Clift's body was taken to the city morgue less than two miles away at 520 First Avenue and autopsied. The autopsy report cited the cause of death as a heart attack brought on by "occlusive coronary artery disease". No evidence was found that suggested foul play or suicide. It is commonly believed that drug addiction was responsible for Clift's many health problems and his death. In addition to lingering effects of dysentery and chronic colitis, an underactive thyroid was later revealed during the autopsy. The condition (among other things) lowers blood pressure; it may have caused Clift to appear drunk or drugged when he was sober, and also raises cholesterol, which may have contributed to his heart disease.

Following a 15-minute ceremony at St. James' Church attended by 150 guests, including Lauren Bacall, Frank Sinatra and Nancy Walker, Clift was buried in the Friends [Quaker] Cemetery, Prospect Park, Brooklyn, New York City. Elizabeth Taylor, who was in Rome, sent flowers, as did Roddy McDowall, Myrna Loy and Lew Wasserman.

MORE INFO ON ELIZABETH TAYLOR: Elizabeth Rosemond Taylor was born in London, England, on February 27, 1932. Although she was born an English subject, her parents were Americans, art dealers from St. Louis, Missouri (her father had gone to London to set up a gallery). Her mother had been an actress on the stage, but gave up that vocation when she married. Elizabeth lived in London until the age of seven, when the family left for the US when the clouds of war began brewing in Europe in 1939. They sailed without her father, who stayed behind to wrap up the loose ends of the art business.

The family relocated to Los Angeles, where Mrs. Taylor's own family had moved. Mr. Taylor followed not long afterward. A family friend noticed the strikingly beautiful little Elizabeth and suggested that she be taken for a screen test. Her test impressed executives at Universal Pictures enough to sign her to a contract. Her first foray onto the screen was in(1942), released when she was ten. Universal dropped her contract after that one film, but Elizabeth was soon picked up by MGM.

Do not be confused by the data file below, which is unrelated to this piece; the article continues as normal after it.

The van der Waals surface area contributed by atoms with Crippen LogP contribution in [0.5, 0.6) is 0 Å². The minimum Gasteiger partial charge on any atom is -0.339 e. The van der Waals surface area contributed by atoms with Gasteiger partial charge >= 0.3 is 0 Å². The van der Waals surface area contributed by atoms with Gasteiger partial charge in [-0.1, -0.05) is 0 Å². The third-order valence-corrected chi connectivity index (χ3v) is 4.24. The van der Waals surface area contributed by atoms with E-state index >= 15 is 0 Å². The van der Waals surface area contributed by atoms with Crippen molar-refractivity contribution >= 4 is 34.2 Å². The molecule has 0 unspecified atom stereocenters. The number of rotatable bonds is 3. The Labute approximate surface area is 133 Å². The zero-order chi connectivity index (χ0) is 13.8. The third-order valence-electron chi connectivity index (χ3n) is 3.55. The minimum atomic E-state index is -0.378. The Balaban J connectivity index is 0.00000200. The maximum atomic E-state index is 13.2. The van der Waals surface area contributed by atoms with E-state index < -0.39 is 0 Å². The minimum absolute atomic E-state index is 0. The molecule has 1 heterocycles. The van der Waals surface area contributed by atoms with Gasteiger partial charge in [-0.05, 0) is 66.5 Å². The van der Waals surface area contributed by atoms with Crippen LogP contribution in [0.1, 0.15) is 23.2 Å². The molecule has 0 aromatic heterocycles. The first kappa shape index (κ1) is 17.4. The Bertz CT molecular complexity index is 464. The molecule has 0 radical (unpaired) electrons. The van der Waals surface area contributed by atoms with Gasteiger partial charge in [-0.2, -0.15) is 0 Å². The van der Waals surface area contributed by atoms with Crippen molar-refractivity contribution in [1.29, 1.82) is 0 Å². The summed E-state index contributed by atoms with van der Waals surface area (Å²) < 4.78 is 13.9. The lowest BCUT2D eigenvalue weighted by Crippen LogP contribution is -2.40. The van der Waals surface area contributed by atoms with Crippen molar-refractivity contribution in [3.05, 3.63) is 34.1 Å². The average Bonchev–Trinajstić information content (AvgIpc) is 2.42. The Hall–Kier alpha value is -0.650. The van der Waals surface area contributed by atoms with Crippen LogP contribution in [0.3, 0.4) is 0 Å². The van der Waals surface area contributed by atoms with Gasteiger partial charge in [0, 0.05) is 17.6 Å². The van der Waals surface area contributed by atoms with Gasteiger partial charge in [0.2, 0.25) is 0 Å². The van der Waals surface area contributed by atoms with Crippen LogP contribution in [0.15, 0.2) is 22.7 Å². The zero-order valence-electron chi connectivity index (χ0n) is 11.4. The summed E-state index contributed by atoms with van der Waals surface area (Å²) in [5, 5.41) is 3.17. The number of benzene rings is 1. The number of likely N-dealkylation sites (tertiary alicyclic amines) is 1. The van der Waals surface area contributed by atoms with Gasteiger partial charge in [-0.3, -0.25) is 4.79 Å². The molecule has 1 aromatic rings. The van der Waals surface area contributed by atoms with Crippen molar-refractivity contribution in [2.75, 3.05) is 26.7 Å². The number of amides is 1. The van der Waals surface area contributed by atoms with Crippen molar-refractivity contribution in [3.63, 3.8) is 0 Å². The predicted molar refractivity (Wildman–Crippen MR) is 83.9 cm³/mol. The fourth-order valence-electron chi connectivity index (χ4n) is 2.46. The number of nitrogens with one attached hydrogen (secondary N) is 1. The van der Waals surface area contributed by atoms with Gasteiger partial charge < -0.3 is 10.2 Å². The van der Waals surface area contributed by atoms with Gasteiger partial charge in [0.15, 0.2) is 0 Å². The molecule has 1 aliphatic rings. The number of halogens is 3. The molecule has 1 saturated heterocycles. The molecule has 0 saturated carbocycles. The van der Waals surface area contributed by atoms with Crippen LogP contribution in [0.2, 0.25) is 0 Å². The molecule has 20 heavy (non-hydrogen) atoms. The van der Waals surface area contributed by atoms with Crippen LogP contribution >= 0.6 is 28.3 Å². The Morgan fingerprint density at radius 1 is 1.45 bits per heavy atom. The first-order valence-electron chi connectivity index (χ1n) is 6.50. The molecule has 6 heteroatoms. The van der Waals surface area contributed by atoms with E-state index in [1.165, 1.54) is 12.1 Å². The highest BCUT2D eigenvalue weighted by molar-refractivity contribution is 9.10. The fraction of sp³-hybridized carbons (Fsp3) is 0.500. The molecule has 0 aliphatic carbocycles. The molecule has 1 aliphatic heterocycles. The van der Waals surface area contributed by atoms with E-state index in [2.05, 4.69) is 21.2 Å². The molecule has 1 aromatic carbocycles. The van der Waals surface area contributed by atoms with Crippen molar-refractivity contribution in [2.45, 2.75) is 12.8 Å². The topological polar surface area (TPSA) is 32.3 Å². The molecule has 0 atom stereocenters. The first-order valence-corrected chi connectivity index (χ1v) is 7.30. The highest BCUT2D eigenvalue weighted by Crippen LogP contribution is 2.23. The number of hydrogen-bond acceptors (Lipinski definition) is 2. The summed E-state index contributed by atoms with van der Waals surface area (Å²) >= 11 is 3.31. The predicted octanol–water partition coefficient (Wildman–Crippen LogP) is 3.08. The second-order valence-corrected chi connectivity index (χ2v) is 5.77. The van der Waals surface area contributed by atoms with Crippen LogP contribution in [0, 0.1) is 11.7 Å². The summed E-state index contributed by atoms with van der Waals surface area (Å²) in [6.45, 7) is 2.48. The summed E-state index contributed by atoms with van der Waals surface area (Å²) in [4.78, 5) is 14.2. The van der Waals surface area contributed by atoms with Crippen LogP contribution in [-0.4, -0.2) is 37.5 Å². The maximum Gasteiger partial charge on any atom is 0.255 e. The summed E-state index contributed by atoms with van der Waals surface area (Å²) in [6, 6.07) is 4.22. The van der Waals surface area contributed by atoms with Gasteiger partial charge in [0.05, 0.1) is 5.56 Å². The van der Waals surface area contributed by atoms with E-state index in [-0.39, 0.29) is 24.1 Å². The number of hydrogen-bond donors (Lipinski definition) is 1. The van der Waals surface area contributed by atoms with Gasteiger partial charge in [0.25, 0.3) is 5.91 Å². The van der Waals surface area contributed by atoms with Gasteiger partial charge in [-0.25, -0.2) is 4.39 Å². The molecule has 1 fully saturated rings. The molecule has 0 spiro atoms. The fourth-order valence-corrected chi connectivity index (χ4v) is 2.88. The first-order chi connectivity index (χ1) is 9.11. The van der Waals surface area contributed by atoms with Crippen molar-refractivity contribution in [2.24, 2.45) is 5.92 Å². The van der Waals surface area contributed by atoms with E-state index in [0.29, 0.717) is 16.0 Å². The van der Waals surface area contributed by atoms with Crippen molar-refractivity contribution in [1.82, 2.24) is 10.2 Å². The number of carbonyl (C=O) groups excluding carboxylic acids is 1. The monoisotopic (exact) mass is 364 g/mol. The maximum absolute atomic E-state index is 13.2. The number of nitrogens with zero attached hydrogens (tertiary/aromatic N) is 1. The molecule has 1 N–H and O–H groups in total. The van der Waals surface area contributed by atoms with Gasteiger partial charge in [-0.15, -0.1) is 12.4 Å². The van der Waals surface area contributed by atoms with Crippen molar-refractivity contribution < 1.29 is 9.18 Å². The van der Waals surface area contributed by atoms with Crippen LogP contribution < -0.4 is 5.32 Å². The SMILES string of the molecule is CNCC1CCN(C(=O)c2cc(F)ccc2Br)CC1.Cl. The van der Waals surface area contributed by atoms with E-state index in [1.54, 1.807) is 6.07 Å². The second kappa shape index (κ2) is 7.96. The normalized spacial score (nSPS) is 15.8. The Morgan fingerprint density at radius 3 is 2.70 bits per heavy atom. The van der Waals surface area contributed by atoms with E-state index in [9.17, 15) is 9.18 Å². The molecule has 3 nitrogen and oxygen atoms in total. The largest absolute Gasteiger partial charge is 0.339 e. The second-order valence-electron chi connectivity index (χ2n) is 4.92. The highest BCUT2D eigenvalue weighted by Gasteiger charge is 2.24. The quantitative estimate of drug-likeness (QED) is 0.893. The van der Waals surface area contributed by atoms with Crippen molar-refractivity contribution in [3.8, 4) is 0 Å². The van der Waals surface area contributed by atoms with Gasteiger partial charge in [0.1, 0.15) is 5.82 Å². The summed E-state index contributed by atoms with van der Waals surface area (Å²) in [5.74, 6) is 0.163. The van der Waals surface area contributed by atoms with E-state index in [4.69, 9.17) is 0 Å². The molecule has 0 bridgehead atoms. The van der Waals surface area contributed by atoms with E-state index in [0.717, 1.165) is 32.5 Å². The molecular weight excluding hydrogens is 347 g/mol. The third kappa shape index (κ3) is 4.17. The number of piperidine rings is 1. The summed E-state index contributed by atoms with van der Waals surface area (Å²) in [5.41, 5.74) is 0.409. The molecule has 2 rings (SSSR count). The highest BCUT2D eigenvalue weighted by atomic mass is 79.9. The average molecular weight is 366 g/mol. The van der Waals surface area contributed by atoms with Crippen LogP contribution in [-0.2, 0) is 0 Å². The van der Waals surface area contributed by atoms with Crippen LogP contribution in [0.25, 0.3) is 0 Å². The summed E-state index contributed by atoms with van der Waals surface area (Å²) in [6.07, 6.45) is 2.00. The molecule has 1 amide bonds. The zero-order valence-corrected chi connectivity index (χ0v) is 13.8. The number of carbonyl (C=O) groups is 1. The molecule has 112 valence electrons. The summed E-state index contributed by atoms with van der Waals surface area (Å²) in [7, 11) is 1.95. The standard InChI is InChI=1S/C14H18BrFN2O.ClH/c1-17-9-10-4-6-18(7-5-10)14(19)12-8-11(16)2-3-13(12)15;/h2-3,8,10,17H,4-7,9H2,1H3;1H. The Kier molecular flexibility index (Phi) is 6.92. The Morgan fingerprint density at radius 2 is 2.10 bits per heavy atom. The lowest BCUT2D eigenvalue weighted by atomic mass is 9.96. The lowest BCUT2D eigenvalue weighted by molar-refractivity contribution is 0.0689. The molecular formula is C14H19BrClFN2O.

The first production she made with that studio was(1943), and on the strength of that one film, MGM signed her for a full year. She had minuscule parts in her next two films,(1944) and(1944) (the former made while she was on loan to 20th Century-Fox). Then came the picture that made Elizabeth a star: MGM's(1944). She played Velvet Brown opposite. The film was a smash hit, grossing over $4 million. Elizabeth now had a long-term contract with MGM and was its top child star. She made no films in 1945, but returned in 1946 in(1946). In 1947, when she was 15, she starred in(1947) with such heavyweights as,and.

Throughout the rest of the 1940s and into the early 1950s Elizabeth appeared in film after film with mostly good results. Her busiest year was 1954, with roles in(1954),(1954),(1954) and(1954). She was 22 now, and even at that young age was considered one of the world's great beauties. In 1955 she appeared in the hit(1956) with.

Sadly, Dean never saw the release of the film, as he died in a car accident in 1955. The next year saw Elizabeth star in(1957), an overblown epic made, partially, in Kentucky. Critics called it dry as dust. Despite the film's shortcomings, Elizabeth was nominated for an Academyfor her portrayal of Southern belle Susanna Drake. However, on Oscar night the honor went tofor(1957). In 1958 Elizabeth starred as Maggie Pollitt in(1958).

The film received rave reviews from the critics and Elizabeth was nominated again for an Academyfor best actress, but this time she lost toin(1958). She was still a hot commodity in the film world, though. In 1959 she appeared in another mega-hit and received yet another Oscar nomination for(1959). Once again, however, she lost out, this time tofor(1959). Her Oscar drought ended in 1960 when she brought home the coveted statue for her flawless performance in(1960) as Gloria Wandrous, a call girl who is involved with a married man. Some critics blasted the movie but they couldn't ignore her performance. There were no more films for Elizabeth for three years. She left MGM after her contract ran out, but would do projects for the studio later down the road. In 1963 she starred in(1963), which was one of the most expensive productions up to that time--as was her salary, a whopping $1,000,000.

This was the film where she met her future and fifth husband,(the previous four were Conrad Hilton,,--who died in a plane crash--and). Her next handful of films were lackluster at best, especially 1963's(1963), which was shredded by most critics. Elizabeth was to return to fine form, however, with the role of Martha in(1966). Her performance as the loudmouthed, shrewish, unkempt Martha was easily her finest to date.

For this she would win her second Oscar and one that was more than well-deserved, but her films afterward didn't approach the intensity of that one. Since then she has appeared in several movies, both theatrical and made-for-television, and a number of TV programs. In February 1997 Elizabeth entered the hospital for the removal of a brain tumor. The operation was successful. As for her private life, she divorced Burton in 1974, only to remarry him in 1975 and divorce him, permanently, in 1976. She has had two husbands since.

This item is part of Backlot Movie Memorabilia and collectibles in-store inventory from our shop which is located in the heart of Hollywood, where we have been in business for OVER 40 years!!!

RAINTREE COUNTY Title LOBBY CARD Montgomery Clift ELIZABETH TAYLOR Liz ORIGINAL
Item #BMM0003840